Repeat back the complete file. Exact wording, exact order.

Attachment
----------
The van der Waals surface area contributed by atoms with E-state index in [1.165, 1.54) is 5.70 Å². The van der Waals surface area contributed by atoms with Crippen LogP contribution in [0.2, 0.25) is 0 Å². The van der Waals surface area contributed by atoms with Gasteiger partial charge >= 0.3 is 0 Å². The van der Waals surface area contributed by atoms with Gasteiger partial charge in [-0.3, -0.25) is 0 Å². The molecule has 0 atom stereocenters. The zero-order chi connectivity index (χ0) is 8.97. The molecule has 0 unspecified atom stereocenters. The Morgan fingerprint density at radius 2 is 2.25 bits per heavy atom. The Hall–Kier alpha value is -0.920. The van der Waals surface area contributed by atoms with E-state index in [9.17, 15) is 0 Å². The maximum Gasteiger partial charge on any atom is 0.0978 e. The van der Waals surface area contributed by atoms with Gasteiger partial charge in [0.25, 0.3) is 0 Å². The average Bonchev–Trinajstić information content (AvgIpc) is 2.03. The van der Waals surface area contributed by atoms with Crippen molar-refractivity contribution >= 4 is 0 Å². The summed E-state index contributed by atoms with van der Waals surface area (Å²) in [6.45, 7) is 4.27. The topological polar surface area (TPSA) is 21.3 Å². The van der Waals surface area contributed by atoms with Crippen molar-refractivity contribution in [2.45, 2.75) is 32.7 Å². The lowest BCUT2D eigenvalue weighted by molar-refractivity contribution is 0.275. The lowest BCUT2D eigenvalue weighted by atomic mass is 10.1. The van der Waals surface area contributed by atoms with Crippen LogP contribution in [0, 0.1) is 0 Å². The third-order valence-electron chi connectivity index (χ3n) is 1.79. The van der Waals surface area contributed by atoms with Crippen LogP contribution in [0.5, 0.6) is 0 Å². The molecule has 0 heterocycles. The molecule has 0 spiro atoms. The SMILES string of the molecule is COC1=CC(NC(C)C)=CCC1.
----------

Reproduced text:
The van der Waals surface area contributed by atoms with E-state index in [1.165, 1.54) is 5.70 Å². The van der Waals surface area contributed by atoms with Crippen LogP contribution in [0.2, 0.25) is 0 Å². The van der Waals surface area contributed by atoms with Gasteiger partial charge >= 0.3 is 0 Å². The van der Waals surface area contributed by atoms with Gasteiger partial charge in [-0.3, -0.25) is 0 Å². The molecule has 0 atom stereocenters. The zero-order chi connectivity index (χ0) is 8.97. The molecule has 0 unspecified atom stereocenters. The Morgan fingerprint density at radius 2 is 2.25 bits per heavy atom. The Hall–Kier alpha value is -0.920. The van der Waals surface area contributed by atoms with E-state index in [9.17, 15) is 0 Å². The maximum Gasteiger partial charge on any atom is 0.0978 e. The van der Waals surface area contributed by atoms with Gasteiger partial charge in [0.25, 0.3) is 0 Å². The average Bonchev–Trinajstić information content (AvgIpc) is 2.03. The van der Waals surface area contributed by atoms with Crippen molar-refractivity contribution >= 4 is 0 Å². The summed E-state index contributed by atoms with van der Waals surface area (Å²) in [6.45, 7) is 4.27. The topological polar surface area (TPSA) is 21.3 Å². The van der Waals surface area contributed by atoms with Crippen molar-refractivity contribution in [2.45, 2.75) is 32.7 Å². The lowest BCUT2D eigenvalue weighted by molar-refractivity contribution is 0.275. The lowest BCUT2D eigenvalue weighted by atomic mass is 10.1. The van der Waals surface area contributed by atoms with Crippen LogP contribution in [0, 0.1) is 0 Å². The third-order valence-electron chi connectivity index (χ3n) is 1.79. The van der Waals surface area contributed by atoms with Crippen LogP contribution in [0.5, 0.6) is 0 Å². The molecule has 0 heterocycles. The molecule has 0 spiro atoms. The SMILES string of the molecule is COC1=CC(NC(C)C)=CCC1.